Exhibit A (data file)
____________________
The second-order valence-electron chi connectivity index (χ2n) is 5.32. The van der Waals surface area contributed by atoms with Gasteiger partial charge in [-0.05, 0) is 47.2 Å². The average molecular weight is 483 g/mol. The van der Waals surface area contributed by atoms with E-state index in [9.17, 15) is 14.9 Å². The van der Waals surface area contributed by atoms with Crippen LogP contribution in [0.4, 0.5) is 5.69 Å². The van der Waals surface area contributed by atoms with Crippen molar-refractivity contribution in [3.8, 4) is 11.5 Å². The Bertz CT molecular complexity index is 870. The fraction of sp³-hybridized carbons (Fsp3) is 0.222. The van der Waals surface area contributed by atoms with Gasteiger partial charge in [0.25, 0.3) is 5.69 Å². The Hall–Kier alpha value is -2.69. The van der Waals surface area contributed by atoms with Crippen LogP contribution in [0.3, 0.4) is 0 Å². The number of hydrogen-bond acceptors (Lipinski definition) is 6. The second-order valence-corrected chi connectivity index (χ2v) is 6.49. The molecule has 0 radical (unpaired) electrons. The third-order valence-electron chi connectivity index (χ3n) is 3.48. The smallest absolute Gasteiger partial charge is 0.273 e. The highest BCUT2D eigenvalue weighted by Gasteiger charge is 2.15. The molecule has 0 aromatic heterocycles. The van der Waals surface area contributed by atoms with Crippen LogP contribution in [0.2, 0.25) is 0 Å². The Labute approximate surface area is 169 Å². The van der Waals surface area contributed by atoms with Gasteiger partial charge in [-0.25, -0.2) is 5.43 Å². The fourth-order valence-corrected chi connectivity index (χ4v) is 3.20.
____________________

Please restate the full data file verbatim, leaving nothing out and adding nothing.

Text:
The second-order valence-electron chi connectivity index (χ2n) is 5.32. The van der Waals surface area contributed by atoms with Gasteiger partial charge in [-0.05, 0) is 47.2 Å². The average molecular weight is 483 g/mol. The van der Waals surface area contributed by atoms with E-state index in [9.17, 15) is 14.9 Å². The van der Waals surface area contributed by atoms with Crippen LogP contribution in [0.4, 0.5) is 5.69 Å². The van der Waals surface area contributed by atoms with Crippen molar-refractivity contribution in [3.8, 4) is 11.5 Å². The Bertz CT molecular complexity index is 870. The fraction of sp³-hybridized carbons (Fsp3) is 0.222. The van der Waals surface area contributed by atoms with Gasteiger partial charge in [0.25, 0.3) is 5.69 Å². The Hall–Kier alpha value is -2.69. The van der Waals surface area contributed by atoms with Crippen LogP contribution in [0.3, 0.4) is 0 Å². The number of hydrogen-bond acceptors (Lipinski definition) is 6. The second-order valence-corrected chi connectivity index (χ2v) is 6.49. The molecule has 0 radical (unpaired) electrons. The third-order valence-electron chi connectivity index (χ3n) is 3.48. The smallest absolute Gasteiger partial charge is 0.273 e. The highest BCUT2D eigenvalue weighted by Gasteiger charge is 2.15. The molecule has 0 aromatic heterocycles. The van der Waals surface area contributed by atoms with Crippen LogP contribution in [0.2, 0.25) is 0 Å². The Labute approximate surface area is 169 Å². The van der Waals surface area contributed by atoms with Gasteiger partial charge in [-0.25, -0.2) is 5.43 Å². The fourth-order valence-corrected chi connectivity index (χ4v) is 3.20.